Photographer Marcus Yam used an old trick in the book, but with some rather remarkable results. He shot some wonderfully composed triple exposure photographs created totally in-camera for a Seattle Times essay. The piece chronicles the growth of the city, showing its transformation “from a pioneer settlement into the largest metropolitan area in the Pacific Northwest.” Motivated to do things differently, Yam merged three images into a photo minus any Photoshop manipulation. Those more technically inclined might be scratching their heads now, and are asking ‘how?’
For starters, this concept took a lot of planning, mapping out, study, and research, and needed technical issues to be resolved. For Yam to have all of his elements in one frame, he had to carefully underexpose every shot to ensure the details in the images would not be lost. His results show the complexity of the elements perfectly blending together into a seamless composition. Yam elaborated on the process involved recently.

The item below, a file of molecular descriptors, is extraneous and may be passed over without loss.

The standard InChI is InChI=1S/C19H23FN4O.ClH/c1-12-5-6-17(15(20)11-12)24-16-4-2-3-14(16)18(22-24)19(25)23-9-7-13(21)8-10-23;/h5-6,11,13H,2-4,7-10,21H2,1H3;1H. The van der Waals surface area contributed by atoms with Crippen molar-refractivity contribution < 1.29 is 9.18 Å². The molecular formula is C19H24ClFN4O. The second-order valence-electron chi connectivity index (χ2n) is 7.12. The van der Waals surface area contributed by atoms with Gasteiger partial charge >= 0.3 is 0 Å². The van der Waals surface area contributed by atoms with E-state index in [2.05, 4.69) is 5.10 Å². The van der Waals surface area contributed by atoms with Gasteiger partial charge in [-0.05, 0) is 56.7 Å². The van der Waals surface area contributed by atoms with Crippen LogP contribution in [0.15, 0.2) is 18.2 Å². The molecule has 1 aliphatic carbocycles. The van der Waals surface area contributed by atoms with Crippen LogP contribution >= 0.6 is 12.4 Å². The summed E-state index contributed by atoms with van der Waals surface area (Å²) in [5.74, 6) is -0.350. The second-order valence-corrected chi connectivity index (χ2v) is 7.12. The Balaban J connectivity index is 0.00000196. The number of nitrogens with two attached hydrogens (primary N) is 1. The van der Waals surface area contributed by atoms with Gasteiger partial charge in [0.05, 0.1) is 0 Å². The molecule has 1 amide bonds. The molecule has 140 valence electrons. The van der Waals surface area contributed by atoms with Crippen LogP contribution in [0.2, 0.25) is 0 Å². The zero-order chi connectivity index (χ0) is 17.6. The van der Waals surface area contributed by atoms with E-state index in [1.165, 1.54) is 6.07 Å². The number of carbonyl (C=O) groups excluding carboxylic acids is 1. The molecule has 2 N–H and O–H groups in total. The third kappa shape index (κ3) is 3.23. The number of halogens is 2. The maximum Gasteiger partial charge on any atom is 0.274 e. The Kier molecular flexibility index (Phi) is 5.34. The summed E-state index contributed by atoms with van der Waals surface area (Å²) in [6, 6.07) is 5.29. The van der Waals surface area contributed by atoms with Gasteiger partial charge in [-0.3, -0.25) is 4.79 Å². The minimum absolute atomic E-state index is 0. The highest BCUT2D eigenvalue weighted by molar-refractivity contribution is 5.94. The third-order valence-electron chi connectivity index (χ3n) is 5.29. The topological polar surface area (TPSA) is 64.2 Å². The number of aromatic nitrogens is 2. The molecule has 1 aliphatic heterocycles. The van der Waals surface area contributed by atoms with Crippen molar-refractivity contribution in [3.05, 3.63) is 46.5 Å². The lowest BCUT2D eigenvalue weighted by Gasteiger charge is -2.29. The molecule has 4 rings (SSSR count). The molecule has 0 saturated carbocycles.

“In order to complete some of these images, I went on a citywide search. I learnt how light falls in Seattle, became the ultimate tourist and used all the history books I’d devoured as my guide. Sometimes I was looking for a metaphor, sometimes a precise moment. Other times, it was just a simple object that carried symbolism. I spent close to 400 hours working on this project. Ultimately, three things were necessary: a lot of patience, a pair of comfortable shoes and a light meter.”
What yam achieved was a series that almost seems animated. They are pictures of multiple dimensions that as you to sit down with them interact with you. Multi-layered with activity, themes and images, you are immediately engaged by the triple exposure magic he effectively uses for the photo essay.
See Yam’s work showing the growth of Seattle here.